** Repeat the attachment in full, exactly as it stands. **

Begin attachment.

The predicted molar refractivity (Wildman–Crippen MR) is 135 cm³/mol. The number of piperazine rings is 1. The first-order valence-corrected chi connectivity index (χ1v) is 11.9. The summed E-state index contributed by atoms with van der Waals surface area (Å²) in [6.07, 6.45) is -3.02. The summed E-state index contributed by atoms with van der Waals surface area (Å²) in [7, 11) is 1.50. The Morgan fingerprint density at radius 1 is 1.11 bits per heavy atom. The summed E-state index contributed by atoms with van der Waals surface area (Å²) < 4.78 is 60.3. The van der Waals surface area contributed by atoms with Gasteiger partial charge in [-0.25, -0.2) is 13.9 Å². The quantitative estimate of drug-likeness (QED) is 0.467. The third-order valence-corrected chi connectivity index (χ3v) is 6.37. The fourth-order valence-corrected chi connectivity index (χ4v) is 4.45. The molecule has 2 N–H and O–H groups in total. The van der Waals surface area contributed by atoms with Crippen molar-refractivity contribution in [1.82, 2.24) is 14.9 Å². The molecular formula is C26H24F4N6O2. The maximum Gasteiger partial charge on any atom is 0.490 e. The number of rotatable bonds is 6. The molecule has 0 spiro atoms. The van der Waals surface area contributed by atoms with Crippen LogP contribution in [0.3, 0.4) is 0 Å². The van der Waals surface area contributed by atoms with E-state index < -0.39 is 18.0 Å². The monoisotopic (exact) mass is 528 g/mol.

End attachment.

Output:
The predicted molar refractivity (Wildman–Crippen MR) is 135 cm³/mol. The number of piperazine rings is 1. The first-order valence-corrected chi connectivity index (χ1v) is 11.9. The summed E-state index contributed by atoms with van der Waals surface area (Å²) in [6.07, 6.45) is -3.02. The summed E-state index contributed by atoms with van der Waals surface area (Å²) in [7, 11) is 1.50. The Morgan fingerprint density at radius 1 is 1.11 bits per heavy atom. The summed E-state index contributed by atoms with van der Waals surface area (Å²) < 4.78 is 60.3. The van der Waals surface area contributed by atoms with Gasteiger partial charge in [-0.25, -0.2) is 13.9 Å². The quantitative estimate of drug-likeness (QED) is 0.467. The third-order valence-corrected chi connectivity index (χ3v) is 6.37. The fourth-order valence-corrected chi connectivity index (χ4v) is 4.45. The molecule has 2 N–H and O–H groups in total. The van der Waals surface area contributed by atoms with Crippen molar-refractivity contribution in [1.82, 2.24) is 14.9 Å². The molecular formula is C26H24F4N6O2. The maximum Gasteiger partial charge on any atom is 0.490 e. The number of rotatable bonds is 6. The molecule has 0 spiro atoms. The van der Waals surface area contributed by atoms with Crippen LogP contribution in [0.3, 0.4) is 0 Å². The van der Waals surface area contributed by atoms with E-state index < -0.39 is 18.0 Å². The monoisotopic (exact) mass is 528 g/mol.